Newly installed sculptures at the SONY CENTRE for the PERFORMING ARTS, 1 Front Street East
MONTREAL apologizes to TORONTO for the noise. Our neighbouring city celebrates its 375th year in 2017, and we’re invited to join the party, which may get loud at times. This cheeky advert is popping up around T.O.
“Dear neighbours from Toronto and New York, we’re turning 375 in 2017 so we’ll be celebrating all year!” reads the message. For full details go to http://www.joinmontreal375.com
The tallest Christmas tree in town – if not the country – is at the Eaton Centre. It stands 108 feet.
Who has the hottest real estate market – TORONTO or VANCOUVER? The Greater Toronto Area (GTA) comes out ahead in a new outlook report for 2017. Average prices in the GTA are expected to rise 8% compared to 2% in Greater Vancouver, the first time in several years that TORONTO has led the pack.
Madagascar’s ring-tailed lemurs are the stars of December’s Enrichment Extravaganza at The TORONTO Zoo. Every Saturday at 1:30pm in the African Rainforest pavilion visitors can learn all about these bug-eyed primates.
TORONTO is a tough place to find affordable housing, and even worse for Syrian refugee families who are trying to find jobs, learn English, keep their children in school and pay very high rentals. Ontario has received more than 14,000 Syrian refugees in 2016, 5,500 adults have taken English As A Second Language classes and 4,600 children have been enrolled in schools.
ROBERT McDERMOTT, a real estate agent, has launched a “Free Scarborough Campaign” because amalgamation has been “a dismal failure. We’ve lost the ability to manage our own affairs. We’re being dictated to by a centralized government in downtown TORONTO.”
Scarborough and surrounding municipalities were forced to amalgamate with the city in 1998 by Conservative premier MIKE HARRIS and his provincial government. It’s been – for the most part – an unhappy marriage all around.
They’re at the gates! Site of YORKVILLE’s Purple Onion Coffee House in the 1960’s (Yorkville Ave. @ Avenue Road) is being eyed by a developer who wants to erect a 30-storey condo tower. “There couldn’t be anything more alarming,” said MARY MACDONALD, a planner and manager of heritage preservation services for the city.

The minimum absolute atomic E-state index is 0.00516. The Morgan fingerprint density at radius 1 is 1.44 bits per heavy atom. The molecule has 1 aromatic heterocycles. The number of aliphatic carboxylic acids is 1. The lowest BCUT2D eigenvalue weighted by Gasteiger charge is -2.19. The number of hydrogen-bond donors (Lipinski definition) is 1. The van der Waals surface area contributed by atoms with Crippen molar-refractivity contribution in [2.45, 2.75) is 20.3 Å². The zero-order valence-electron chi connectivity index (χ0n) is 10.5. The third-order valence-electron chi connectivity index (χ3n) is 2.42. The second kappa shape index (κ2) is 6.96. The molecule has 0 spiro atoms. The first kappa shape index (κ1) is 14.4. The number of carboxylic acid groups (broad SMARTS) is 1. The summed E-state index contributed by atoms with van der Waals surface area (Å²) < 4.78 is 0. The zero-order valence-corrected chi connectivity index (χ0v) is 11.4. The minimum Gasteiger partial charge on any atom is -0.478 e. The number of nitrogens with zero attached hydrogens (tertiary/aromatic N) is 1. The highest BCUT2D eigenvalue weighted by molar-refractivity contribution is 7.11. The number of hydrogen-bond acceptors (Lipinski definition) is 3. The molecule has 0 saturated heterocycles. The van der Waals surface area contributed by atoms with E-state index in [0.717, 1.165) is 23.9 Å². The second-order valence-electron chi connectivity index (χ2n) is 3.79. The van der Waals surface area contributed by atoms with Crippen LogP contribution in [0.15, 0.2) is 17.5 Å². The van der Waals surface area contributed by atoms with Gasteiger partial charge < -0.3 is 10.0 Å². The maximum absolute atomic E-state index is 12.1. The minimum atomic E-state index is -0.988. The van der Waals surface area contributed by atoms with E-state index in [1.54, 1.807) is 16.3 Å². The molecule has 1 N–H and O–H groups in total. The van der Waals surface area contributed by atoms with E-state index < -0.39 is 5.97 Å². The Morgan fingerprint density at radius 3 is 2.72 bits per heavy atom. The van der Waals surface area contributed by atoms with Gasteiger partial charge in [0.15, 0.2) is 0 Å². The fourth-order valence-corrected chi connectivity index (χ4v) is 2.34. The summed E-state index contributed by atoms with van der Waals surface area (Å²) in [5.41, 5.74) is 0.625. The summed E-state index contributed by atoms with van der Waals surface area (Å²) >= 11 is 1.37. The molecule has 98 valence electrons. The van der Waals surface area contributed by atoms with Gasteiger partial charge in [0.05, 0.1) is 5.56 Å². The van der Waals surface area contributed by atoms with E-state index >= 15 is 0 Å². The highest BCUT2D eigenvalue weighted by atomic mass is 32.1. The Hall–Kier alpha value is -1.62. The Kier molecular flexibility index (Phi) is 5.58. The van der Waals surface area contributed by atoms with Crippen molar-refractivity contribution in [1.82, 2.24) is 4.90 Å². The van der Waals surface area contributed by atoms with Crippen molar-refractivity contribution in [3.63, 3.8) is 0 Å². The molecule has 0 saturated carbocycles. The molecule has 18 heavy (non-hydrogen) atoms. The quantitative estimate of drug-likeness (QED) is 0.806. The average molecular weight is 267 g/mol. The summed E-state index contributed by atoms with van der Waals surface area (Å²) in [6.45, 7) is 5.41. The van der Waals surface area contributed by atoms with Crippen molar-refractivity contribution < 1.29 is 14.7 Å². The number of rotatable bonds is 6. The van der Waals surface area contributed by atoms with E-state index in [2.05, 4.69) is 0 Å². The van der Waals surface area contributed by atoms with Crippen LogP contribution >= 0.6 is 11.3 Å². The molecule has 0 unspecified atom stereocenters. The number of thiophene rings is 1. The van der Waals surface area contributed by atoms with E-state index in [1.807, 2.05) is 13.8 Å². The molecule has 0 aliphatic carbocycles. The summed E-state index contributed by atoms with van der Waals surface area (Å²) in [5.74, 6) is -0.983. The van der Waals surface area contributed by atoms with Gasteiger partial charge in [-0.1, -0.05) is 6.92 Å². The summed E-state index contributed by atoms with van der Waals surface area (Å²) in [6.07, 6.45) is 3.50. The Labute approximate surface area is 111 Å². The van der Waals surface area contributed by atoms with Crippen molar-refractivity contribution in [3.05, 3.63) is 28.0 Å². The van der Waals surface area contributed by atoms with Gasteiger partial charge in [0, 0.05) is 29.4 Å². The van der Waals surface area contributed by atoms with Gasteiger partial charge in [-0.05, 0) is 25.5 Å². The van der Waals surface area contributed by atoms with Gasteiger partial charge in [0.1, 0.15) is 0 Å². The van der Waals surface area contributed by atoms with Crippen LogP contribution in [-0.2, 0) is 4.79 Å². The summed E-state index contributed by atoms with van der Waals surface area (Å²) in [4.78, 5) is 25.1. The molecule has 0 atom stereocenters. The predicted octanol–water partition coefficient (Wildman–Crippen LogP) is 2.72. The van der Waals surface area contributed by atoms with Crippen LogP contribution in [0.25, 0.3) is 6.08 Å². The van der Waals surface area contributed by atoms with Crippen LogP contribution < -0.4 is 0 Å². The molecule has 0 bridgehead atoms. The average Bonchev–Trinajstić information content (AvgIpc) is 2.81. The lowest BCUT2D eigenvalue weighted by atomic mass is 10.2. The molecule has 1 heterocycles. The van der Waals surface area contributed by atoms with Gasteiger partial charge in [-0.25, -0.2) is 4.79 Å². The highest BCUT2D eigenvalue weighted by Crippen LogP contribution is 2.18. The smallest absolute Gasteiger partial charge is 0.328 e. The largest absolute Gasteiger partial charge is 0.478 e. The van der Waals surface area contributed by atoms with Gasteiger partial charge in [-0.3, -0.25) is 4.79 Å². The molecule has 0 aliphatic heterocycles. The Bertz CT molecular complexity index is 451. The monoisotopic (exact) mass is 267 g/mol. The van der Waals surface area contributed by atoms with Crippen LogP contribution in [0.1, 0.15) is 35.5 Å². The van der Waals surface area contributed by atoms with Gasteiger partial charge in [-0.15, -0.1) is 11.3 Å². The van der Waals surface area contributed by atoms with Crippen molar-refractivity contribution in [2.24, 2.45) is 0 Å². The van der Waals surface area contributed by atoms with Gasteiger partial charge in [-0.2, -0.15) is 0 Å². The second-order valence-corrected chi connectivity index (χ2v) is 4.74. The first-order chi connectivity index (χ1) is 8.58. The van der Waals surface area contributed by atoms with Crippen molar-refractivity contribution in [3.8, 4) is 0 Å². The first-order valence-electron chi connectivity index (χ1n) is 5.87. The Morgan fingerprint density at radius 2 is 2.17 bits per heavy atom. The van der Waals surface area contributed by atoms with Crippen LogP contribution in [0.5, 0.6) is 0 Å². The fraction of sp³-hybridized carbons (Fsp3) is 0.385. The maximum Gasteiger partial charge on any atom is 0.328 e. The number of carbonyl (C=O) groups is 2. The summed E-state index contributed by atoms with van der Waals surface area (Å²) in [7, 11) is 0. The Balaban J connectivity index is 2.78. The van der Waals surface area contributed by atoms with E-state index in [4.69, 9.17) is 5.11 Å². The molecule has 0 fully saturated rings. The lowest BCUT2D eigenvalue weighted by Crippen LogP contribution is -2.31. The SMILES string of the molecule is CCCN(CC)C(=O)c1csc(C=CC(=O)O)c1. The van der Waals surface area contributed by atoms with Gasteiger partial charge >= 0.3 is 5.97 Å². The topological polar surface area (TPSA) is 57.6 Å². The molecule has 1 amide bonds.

America’s interest in Canada has gone way up since the US election. Some of that’s due to the low Canadian dollar, but not all. Border crossings went up to 9.8-million US visitors in 2016 – an increase of 9.4%. Kayak saw a 15% increase in flight searches over last year. This year there was a 210% spike in searches for one-way flights among eight US and Canadian airlines.
More small businesses have closed on lower Yonge Street. In downtown TORONTO that means developers and more condos are on the way.
University of TORONTO librarians Heather Buchansky and Eveline Houtman have developed a guide to help journalism students determine whether an internet news item is true or a fake.
<PHOTO – Geoffrey Vendeville, U of T News>
CLUES – 1) If you’ve never heard of a website, look at the “About Us” section for more info; 2) Google the headline to see how other news sources are reporting the story; 3) The use of ALL CAPS and poor web design should make you suspicious; 4) When sites end in unusual ways, such as “.com.co” they’re probably fake.
A striking work of art in the lobby of the new Deloitte building on King Street West at Yonge. Actually it’s one of two giant mosaics created by artist MICAH LEXIER. 1.6-million separate ceramic sticks were made by 30 people over several months, and then painstakingly assembled. “The challenge was to make a (piece) that could be seen by driving by, but that would also work up-close.” – the artist. It certainly does all of the above.